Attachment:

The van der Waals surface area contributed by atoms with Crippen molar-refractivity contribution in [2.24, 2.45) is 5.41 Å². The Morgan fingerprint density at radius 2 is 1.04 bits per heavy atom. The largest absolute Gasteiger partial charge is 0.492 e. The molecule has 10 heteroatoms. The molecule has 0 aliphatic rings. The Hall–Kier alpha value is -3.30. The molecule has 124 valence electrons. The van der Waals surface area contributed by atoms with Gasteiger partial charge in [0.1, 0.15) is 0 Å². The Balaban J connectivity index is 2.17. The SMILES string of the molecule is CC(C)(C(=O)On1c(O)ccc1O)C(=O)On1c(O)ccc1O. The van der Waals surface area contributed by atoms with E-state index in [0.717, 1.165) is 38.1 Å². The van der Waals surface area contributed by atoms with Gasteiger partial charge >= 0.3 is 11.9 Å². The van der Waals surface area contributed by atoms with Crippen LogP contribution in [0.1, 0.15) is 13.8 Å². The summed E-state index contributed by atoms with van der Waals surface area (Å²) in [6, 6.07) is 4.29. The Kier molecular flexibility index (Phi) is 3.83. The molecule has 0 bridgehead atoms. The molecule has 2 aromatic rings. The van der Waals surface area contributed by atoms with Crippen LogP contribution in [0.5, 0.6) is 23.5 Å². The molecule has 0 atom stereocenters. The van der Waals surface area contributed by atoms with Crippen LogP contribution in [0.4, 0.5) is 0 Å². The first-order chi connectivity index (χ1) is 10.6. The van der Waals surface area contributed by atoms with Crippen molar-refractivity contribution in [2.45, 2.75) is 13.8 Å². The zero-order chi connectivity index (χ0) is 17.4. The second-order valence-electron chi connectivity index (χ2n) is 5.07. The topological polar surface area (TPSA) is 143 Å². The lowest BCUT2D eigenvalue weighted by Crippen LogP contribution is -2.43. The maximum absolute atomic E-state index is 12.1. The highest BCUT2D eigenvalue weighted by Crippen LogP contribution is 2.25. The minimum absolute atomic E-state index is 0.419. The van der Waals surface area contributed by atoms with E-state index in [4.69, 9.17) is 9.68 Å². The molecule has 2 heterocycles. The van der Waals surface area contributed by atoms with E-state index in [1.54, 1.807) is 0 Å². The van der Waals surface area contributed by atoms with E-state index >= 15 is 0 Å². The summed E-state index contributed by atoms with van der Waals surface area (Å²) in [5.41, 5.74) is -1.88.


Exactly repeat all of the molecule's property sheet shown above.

The van der Waals surface area contributed by atoms with Crippen molar-refractivity contribution in [2.24, 2.45) is 5.41 Å². The Morgan fingerprint density at radius 2 is 1.04 bits per heavy atom. The largest absolute Gasteiger partial charge is 0.492 e. The molecule has 10 heteroatoms. The molecule has 0 aliphatic rings. The Hall–Kier alpha value is -3.30. The molecule has 124 valence electrons. The van der Waals surface area contributed by atoms with Gasteiger partial charge in [0.1, 0.15) is 0 Å². The Balaban J connectivity index is 2.17. The SMILES string of the molecule is CC(C)(C(=O)On1c(O)ccc1O)C(=O)On1c(O)ccc1O. The van der Waals surface area contributed by atoms with E-state index in [0.717, 1.165) is 38.1 Å². The van der Waals surface area contributed by atoms with Gasteiger partial charge >= 0.3 is 11.9 Å². The van der Waals surface area contributed by atoms with Crippen LogP contribution in [0.1, 0.15) is 13.8 Å². The summed E-state index contributed by atoms with van der Waals surface area (Å²) in [6, 6.07) is 4.29. The Kier molecular flexibility index (Phi) is 3.83. The molecule has 0 bridgehead atoms. The molecule has 2 aromatic rings. The van der Waals surface area contributed by atoms with Crippen LogP contribution in [0.5, 0.6) is 23.5 Å². The molecule has 0 atom stereocenters. The van der Waals surface area contributed by atoms with Crippen LogP contribution in [0.4, 0.5) is 0 Å². The first-order chi connectivity index (χ1) is 10.6. The van der Waals surface area contributed by atoms with Crippen molar-refractivity contribution in [2.45, 2.75) is 13.8 Å². The zero-order chi connectivity index (χ0) is 17.4. The second-order valence-electron chi connectivity index (χ2n) is 5.07. The topological polar surface area (TPSA) is 143 Å². The lowest BCUT2D eigenvalue weighted by Crippen LogP contribution is -2.43. The maximum absolute atomic E-state index is 12.1. The highest BCUT2D eigenvalue weighted by Crippen LogP contribution is 2.25. The minimum absolute atomic E-state index is 0.419. The van der Waals surface area contributed by atoms with E-state index in [4.69, 9.17) is 9.68 Å². The molecule has 2 heterocycles. The van der Waals surface area contributed by atoms with E-state index in [1.54, 1.807) is 0 Å². The van der Waals surface area contributed by atoms with E-state index >= 15 is 0 Å². The summed E-state index contributed by atoms with van der Waals surface area (Å²) in [5.41, 5.74) is -1.88.